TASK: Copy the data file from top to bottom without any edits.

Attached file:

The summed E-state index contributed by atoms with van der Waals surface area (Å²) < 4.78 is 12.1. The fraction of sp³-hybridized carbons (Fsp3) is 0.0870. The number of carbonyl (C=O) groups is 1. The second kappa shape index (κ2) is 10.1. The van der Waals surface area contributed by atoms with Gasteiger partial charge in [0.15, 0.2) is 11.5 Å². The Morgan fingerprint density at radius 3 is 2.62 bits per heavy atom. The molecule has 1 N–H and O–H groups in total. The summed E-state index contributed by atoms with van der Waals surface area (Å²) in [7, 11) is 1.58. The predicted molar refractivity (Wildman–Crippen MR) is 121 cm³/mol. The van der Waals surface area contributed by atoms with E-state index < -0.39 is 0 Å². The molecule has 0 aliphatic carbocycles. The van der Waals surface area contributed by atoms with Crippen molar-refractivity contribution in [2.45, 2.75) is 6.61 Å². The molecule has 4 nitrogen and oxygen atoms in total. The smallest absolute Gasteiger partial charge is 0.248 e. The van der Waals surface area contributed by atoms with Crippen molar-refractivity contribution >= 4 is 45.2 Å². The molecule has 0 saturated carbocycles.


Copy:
The summed E-state index contributed by atoms with van der Waals surface area (Å²) < 4.78 is 12.1. The fraction of sp³-hybridized carbons (Fsp3) is 0.0870. The number of carbonyl (C=O) groups is 1. The second kappa shape index (κ2) is 10.1. The van der Waals surface area contributed by atoms with Gasteiger partial charge in [0.15, 0.2) is 11.5 Å². The Morgan fingerprint density at radius 3 is 2.62 bits per heavy atom. The molecule has 1 N–H and O–H groups in total. The summed E-state index contributed by atoms with van der Waals surface area (Å²) in [7, 11) is 1.58. The predicted molar refractivity (Wildman–Crippen MR) is 121 cm³/mol. The van der Waals surface area contributed by atoms with E-state index < -0.39 is 0 Å². The molecule has 0 aliphatic carbocycles. The van der Waals surface area contributed by atoms with Crippen molar-refractivity contribution in [2.45, 2.75) is 6.61 Å². The molecule has 4 nitrogen and oxygen atoms in total. The smallest absolute Gasteiger partial charge is 0.248 e. The van der Waals surface area contributed by atoms with Crippen molar-refractivity contribution >= 4 is 45.2 Å². The molecule has 0 saturated carbocycles.